The so-called coalition of the willing comprising Kenya, Uganda and Rwanda has continued with its East African Community bloc integration effort without Tanzania and Burundi.
It has emerged that experts from Kenya, Uganda and Rwanda met in Kigali on Thursday to advance discussions on how to implement the directive of their heads of state to have a single tourist visa available from 2014 onwards, to enhance the flow of tourist visitors across the three countries without additional fees.
This comes after the East African Community Council of Ministers officially sought clarification on why the three countries have been running a parallel integration agenda that sidelines the other two partners.
Early this month the Council directed its chairperson, Uganda’s EAC Affairs minister Shem Bageine, to prepare full information on the blossoming alliance between Kenya and its landlocked neighbours Burundi, Rwanda and Uganda.
“The Council requested the chairperson of the Council to provide more information on these developments to the Council at its 28th Meeting,” the ministers said after their meeting earlier this month.
The EAC secretariat has denied any divisions, saying the region’s treaty allows members to sign pacts for implementing milestones agreed at regional level as long as there was room for others to join when ready.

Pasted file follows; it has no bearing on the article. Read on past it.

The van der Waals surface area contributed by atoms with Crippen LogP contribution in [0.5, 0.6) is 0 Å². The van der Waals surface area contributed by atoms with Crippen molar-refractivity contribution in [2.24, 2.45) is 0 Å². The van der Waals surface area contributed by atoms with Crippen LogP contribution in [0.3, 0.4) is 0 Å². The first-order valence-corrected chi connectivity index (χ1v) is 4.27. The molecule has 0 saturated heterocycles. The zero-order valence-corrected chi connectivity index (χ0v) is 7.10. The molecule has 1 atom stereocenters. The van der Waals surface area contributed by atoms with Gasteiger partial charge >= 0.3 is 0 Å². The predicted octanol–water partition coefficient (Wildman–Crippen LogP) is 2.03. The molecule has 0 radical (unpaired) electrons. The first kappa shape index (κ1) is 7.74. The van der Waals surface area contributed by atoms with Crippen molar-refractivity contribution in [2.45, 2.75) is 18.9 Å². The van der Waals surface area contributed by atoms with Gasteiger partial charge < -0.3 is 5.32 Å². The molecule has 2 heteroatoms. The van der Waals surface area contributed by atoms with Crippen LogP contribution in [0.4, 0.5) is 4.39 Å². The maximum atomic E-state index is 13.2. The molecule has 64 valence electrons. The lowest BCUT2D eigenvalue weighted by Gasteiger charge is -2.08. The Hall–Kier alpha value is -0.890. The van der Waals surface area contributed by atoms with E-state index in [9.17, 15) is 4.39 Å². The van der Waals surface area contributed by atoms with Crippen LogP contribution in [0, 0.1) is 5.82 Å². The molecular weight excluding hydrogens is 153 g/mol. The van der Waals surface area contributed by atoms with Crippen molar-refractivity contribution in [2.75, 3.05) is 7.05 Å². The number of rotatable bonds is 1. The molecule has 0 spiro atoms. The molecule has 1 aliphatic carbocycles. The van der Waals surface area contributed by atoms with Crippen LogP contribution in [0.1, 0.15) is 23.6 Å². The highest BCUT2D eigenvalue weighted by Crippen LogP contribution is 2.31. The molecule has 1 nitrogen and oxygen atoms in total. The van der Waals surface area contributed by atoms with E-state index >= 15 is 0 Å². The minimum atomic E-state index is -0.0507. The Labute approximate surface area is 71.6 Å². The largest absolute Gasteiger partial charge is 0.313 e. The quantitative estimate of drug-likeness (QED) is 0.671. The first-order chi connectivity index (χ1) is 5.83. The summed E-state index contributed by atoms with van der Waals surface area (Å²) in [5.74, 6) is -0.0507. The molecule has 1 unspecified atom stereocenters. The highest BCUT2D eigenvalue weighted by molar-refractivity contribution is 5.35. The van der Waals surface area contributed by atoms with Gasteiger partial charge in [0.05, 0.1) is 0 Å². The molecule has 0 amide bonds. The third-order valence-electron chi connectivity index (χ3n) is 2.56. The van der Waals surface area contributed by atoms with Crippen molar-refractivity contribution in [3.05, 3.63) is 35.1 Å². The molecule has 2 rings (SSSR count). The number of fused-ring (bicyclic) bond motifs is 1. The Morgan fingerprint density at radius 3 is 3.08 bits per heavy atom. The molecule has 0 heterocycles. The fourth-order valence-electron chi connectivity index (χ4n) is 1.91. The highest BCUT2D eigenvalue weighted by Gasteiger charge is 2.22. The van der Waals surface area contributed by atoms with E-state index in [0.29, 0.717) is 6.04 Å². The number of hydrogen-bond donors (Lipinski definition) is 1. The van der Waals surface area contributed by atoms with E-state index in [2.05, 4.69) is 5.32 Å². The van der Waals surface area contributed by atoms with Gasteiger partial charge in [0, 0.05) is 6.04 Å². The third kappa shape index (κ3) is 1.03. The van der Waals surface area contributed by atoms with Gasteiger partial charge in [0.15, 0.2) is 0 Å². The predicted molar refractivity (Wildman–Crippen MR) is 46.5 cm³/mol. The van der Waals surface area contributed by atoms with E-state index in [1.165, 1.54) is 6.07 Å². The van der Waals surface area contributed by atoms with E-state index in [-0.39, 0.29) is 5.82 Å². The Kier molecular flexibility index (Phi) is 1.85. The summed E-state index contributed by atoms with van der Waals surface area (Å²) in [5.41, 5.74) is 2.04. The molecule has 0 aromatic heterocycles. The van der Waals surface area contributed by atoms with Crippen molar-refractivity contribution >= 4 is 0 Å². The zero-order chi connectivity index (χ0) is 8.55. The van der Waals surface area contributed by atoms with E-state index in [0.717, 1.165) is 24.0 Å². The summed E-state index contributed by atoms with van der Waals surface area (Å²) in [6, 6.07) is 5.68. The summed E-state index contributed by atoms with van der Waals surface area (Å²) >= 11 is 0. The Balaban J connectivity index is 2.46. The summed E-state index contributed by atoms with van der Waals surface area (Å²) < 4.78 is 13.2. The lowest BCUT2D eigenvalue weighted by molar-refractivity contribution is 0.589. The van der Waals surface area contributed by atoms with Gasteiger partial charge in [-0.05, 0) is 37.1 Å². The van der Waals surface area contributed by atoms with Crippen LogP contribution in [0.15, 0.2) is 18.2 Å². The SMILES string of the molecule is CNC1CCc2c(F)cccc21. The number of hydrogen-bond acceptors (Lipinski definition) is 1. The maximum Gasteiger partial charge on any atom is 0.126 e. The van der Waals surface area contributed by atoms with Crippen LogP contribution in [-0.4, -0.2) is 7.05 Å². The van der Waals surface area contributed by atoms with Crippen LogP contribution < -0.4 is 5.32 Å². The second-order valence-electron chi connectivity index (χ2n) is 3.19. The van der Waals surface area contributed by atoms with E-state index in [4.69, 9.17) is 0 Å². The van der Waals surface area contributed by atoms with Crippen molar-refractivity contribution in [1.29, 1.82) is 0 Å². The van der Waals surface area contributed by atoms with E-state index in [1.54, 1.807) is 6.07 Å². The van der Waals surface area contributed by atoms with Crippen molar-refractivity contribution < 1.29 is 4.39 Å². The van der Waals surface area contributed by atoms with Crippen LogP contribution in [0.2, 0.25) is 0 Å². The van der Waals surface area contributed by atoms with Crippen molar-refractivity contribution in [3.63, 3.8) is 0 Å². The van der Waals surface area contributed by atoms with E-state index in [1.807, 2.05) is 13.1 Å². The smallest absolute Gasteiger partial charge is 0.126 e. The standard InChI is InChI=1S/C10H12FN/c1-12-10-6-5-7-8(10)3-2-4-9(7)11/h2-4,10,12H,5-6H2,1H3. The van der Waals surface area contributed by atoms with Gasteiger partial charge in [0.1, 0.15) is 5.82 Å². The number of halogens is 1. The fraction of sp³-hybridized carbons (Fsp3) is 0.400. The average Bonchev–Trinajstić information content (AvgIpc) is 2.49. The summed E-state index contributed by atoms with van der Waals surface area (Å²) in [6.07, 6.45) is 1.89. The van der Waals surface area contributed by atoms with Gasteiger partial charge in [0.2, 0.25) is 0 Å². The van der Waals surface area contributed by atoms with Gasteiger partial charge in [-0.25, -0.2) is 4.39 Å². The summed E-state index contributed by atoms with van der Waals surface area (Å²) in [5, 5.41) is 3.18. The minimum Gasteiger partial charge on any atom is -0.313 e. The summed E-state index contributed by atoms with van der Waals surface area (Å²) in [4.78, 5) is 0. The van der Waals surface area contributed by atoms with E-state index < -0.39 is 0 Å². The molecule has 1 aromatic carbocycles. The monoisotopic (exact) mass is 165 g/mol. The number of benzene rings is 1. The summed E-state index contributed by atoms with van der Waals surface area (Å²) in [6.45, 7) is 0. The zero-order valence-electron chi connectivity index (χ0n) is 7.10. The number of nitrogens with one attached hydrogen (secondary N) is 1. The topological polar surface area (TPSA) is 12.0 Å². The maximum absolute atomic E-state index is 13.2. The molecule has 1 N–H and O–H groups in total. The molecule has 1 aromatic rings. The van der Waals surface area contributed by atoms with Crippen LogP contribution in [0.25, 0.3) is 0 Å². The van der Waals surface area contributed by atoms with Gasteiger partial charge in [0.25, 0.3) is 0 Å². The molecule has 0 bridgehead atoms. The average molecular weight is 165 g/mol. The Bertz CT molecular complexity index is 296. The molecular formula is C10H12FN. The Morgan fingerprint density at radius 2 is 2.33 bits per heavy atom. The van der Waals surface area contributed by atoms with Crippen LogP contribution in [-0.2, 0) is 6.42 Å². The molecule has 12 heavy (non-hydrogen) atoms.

But the “coalition of the willing” went a step further in its Mombasa meeting last month by resolving for fast track the political federation.
“The issue of passport-free travel also came up for discussion, with a proposal that nationals of the three countries should only be able to use ID cards or voter registration cards to travel from one member state to another,” said a source who attended the meeting.
According to reports, another summit will be held in two months in Kigali to review what the panel of experts has agreed on before implementing visa and ID travel arrangements.
One of the things agreed as far as the single tourist visa is concerned is that the cost of $100 for a document covering all three countries will be shared equally, with each country being allocated $30 while the first entry point country will get a further $10 for administration cost.
“The information (on single tourist visa) was received with great enthusiasm by the tourism sectors of the three countries where hopes are high that the measures will increase the number of visitor and revenues,” Mr Thomas Steinmetz of the eTN, a travel news website, said.
It was pointed out though that provisions must be made for duly registered expatriates resident in any of the three countries to travel freely across the borders without having to pay additional fees from January.